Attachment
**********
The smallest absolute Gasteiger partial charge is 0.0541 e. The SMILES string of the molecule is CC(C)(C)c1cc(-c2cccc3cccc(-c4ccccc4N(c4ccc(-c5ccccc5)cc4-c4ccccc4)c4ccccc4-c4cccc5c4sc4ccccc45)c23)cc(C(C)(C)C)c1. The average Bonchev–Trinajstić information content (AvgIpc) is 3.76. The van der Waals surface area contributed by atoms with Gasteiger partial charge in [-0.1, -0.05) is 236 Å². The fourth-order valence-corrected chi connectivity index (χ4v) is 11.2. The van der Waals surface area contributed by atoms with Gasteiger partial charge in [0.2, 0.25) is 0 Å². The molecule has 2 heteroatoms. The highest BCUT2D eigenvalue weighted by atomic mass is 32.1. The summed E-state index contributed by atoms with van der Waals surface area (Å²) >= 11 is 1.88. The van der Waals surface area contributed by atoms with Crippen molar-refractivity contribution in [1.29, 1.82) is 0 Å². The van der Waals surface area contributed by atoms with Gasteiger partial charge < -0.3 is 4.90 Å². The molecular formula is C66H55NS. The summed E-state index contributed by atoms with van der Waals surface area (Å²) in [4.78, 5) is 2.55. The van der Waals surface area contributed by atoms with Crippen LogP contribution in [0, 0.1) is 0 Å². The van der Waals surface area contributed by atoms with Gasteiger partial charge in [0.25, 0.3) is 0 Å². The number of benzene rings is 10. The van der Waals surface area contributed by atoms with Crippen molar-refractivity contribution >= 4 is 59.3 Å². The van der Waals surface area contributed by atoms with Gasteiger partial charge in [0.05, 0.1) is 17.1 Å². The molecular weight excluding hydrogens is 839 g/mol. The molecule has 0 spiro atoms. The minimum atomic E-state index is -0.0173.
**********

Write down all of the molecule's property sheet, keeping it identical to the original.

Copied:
The smallest absolute Gasteiger partial charge is 0.0541 e. The SMILES string of the molecule is CC(C)(C)c1cc(-c2cccc3cccc(-c4ccccc4N(c4ccc(-c5ccccc5)cc4-c4ccccc4)c4ccccc4-c4cccc5c4sc4ccccc45)c23)cc(C(C)(C)C)c1. The average Bonchev–Trinajstić information content (AvgIpc) is 3.76. The van der Waals surface area contributed by atoms with Gasteiger partial charge in [-0.1, -0.05) is 236 Å². The fourth-order valence-corrected chi connectivity index (χ4v) is 11.2. The van der Waals surface area contributed by atoms with Gasteiger partial charge in [0.2, 0.25) is 0 Å². The molecule has 2 heteroatoms. The highest BCUT2D eigenvalue weighted by atomic mass is 32.1. The summed E-state index contributed by atoms with van der Waals surface area (Å²) >= 11 is 1.88. The van der Waals surface area contributed by atoms with Crippen molar-refractivity contribution in [1.29, 1.82) is 0 Å². The van der Waals surface area contributed by atoms with Gasteiger partial charge < -0.3 is 4.90 Å². The molecular formula is C66H55NS. The summed E-state index contributed by atoms with van der Waals surface area (Å²) in [4.78, 5) is 2.55. The van der Waals surface area contributed by atoms with Crippen LogP contribution in [0, 0.1) is 0 Å². The van der Waals surface area contributed by atoms with Gasteiger partial charge in [0.25, 0.3) is 0 Å². The number of benzene rings is 10. The van der Waals surface area contributed by atoms with Crippen molar-refractivity contribution >= 4 is 59.3 Å². The van der Waals surface area contributed by atoms with Gasteiger partial charge in [0.05, 0.1) is 17.1 Å². The molecular weight excluding hydrogens is 839 g/mol. The molecule has 0 spiro atoms. The minimum atomic E-state index is -0.0173.